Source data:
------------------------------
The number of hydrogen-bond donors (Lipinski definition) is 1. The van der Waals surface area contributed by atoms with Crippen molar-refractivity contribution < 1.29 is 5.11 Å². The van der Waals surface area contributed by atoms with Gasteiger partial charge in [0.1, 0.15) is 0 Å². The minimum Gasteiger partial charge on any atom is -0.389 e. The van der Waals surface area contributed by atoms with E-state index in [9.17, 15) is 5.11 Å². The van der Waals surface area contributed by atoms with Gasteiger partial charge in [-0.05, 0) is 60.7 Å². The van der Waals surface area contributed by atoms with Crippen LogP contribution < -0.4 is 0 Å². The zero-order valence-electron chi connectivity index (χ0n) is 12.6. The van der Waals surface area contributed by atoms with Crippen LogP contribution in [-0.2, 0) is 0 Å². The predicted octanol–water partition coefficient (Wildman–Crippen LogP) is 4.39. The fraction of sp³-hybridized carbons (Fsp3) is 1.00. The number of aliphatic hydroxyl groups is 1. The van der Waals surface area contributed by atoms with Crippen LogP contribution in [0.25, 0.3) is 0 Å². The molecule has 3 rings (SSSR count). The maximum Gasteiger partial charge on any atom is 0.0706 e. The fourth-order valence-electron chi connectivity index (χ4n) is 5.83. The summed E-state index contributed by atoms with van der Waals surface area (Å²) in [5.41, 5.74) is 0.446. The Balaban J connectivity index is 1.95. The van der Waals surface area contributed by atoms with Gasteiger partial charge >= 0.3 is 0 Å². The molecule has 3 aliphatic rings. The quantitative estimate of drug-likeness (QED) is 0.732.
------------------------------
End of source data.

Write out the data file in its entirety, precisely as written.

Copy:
The number of hydrogen-bond donors (Lipinski definition) is 1. The van der Waals surface area contributed by atoms with Crippen molar-refractivity contribution < 1.29 is 5.11 Å². The van der Waals surface area contributed by atoms with Gasteiger partial charge in [0.1, 0.15) is 0 Å². The minimum Gasteiger partial charge on any atom is -0.389 e. The van der Waals surface area contributed by atoms with E-state index in [9.17, 15) is 5.11 Å². The van der Waals surface area contributed by atoms with Gasteiger partial charge in [-0.05, 0) is 60.7 Å². The van der Waals surface area contributed by atoms with Crippen LogP contribution < -0.4 is 0 Å². The zero-order valence-electron chi connectivity index (χ0n) is 12.6. The van der Waals surface area contributed by atoms with Crippen LogP contribution in [-0.2, 0) is 0 Å². The predicted octanol–water partition coefficient (Wildman–Crippen LogP) is 4.39. The fraction of sp³-hybridized carbons (Fsp3) is 1.00. The number of aliphatic hydroxyl groups is 1. The van der Waals surface area contributed by atoms with Crippen LogP contribution in [0.25, 0.3) is 0 Å². The molecule has 3 rings (SSSR count). The maximum Gasteiger partial charge on any atom is 0.0706 e. The fourth-order valence-electron chi connectivity index (χ4n) is 5.83. The summed E-state index contributed by atoms with van der Waals surface area (Å²) in [5.41, 5.74) is 0.446. The Balaban J connectivity index is 1.95. The van der Waals surface area contributed by atoms with Gasteiger partial charge >= 0.3 is 0 Å². The molecule has 3 aliphatic rings. The quantitative estimate of drug-likeness (QED) is 0.732.